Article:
The candidates have distanced themselves from one another on many key policy issues. For one, Wild opposes the Republican tax plan passed in December, saying the “real benefit” goes to corporations and high earners rather than the working class. She worries the GOP will offset lost revenue “from the backs of working people” by trimming so-called entitlement programs such as Social Security, Medicare and Medicaid.

"These are hard-working, blue collar families and individuals. The same way I was raised. I can relate to them. I know what matters most to them."-Marty Nothstein, Republican House candidate

Nothstein wants to make the individual tax cuts contained in the GOP law permanent. He said he has concerns about deficits, but argued that the U.S. has a “spending problem.” Nothstein said the U.S. should look at “a lot of stuff across the board” when considering whether to trim spending.

On health care, Wild said she wants to protect the Affordable Care Act and the protections it provides, such as those for patients with pre-existing conditions. Nothstein wants to repeal the law.

One area where the candidates overlap is on Trump’s tariff policy. Both the Democrat and Republican have taken a measured approach — saying they understand the White House’s desire to target alleged unfair trade practices by China but worry about damage to businesses or consumers.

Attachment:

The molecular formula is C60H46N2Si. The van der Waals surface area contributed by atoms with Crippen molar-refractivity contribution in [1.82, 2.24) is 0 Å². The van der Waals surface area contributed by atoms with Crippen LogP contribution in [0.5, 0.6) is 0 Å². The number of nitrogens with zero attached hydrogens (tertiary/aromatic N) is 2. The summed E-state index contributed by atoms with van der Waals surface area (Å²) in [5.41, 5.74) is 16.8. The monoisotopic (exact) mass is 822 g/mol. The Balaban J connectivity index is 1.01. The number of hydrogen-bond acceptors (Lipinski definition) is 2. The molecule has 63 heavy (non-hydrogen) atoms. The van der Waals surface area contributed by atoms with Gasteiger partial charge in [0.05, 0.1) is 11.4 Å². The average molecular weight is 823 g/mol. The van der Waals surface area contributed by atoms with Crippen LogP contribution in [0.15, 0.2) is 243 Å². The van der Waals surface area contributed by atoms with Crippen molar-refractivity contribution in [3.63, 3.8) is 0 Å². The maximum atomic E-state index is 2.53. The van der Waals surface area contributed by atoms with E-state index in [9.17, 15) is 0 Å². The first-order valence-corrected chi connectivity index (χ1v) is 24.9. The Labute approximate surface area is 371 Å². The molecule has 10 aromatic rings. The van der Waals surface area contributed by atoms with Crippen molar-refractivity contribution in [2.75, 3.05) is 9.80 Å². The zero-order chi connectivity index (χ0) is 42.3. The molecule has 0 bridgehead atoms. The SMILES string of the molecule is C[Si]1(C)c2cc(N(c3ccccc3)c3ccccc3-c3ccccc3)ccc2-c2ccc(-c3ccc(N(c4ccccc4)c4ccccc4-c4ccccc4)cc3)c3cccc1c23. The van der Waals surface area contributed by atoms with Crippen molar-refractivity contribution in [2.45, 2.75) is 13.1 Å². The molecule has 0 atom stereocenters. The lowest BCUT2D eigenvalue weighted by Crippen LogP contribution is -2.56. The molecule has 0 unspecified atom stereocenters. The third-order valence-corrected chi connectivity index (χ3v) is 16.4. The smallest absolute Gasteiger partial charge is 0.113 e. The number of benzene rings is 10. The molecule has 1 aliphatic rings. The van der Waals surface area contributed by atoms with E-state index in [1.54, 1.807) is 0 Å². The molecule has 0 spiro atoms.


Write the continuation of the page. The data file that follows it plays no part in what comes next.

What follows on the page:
Though Wild, the Democrat, will likely need to appeal to moderates to win the 7th District, enthusiasm in blue areas such as Allentown and Bethlehem will determine if she can prevail in November.

ROAR started when “despondent” friends got together following Trump’s election, said Morganelli, who hosted the group's recent event. The group then decided to donate to causes such as women’s health organization Planned Parenthood and back candidates for office. Members, who meet once a month, will focus on helping Wild get elected by efforts including canvassing, volunteering at her campaign office and helping to set up events.

Morganelli, who said she has known Wild for 25 years, said the organization of more than 80 members has supported six candidates, including Wild, since November 2016. The previous five candidates on the local level won their races, she said.

Amy Scott, a Bethlehem nurse practitioner, attended her first ROAR meeting last weekend. She cares about issues such as the Trump administration’s separation of migrant children from families and the upholding of Roe v. Wade, the ruling that legalized abortion nationwide.

“We just need to get a lot more blue going,” she said.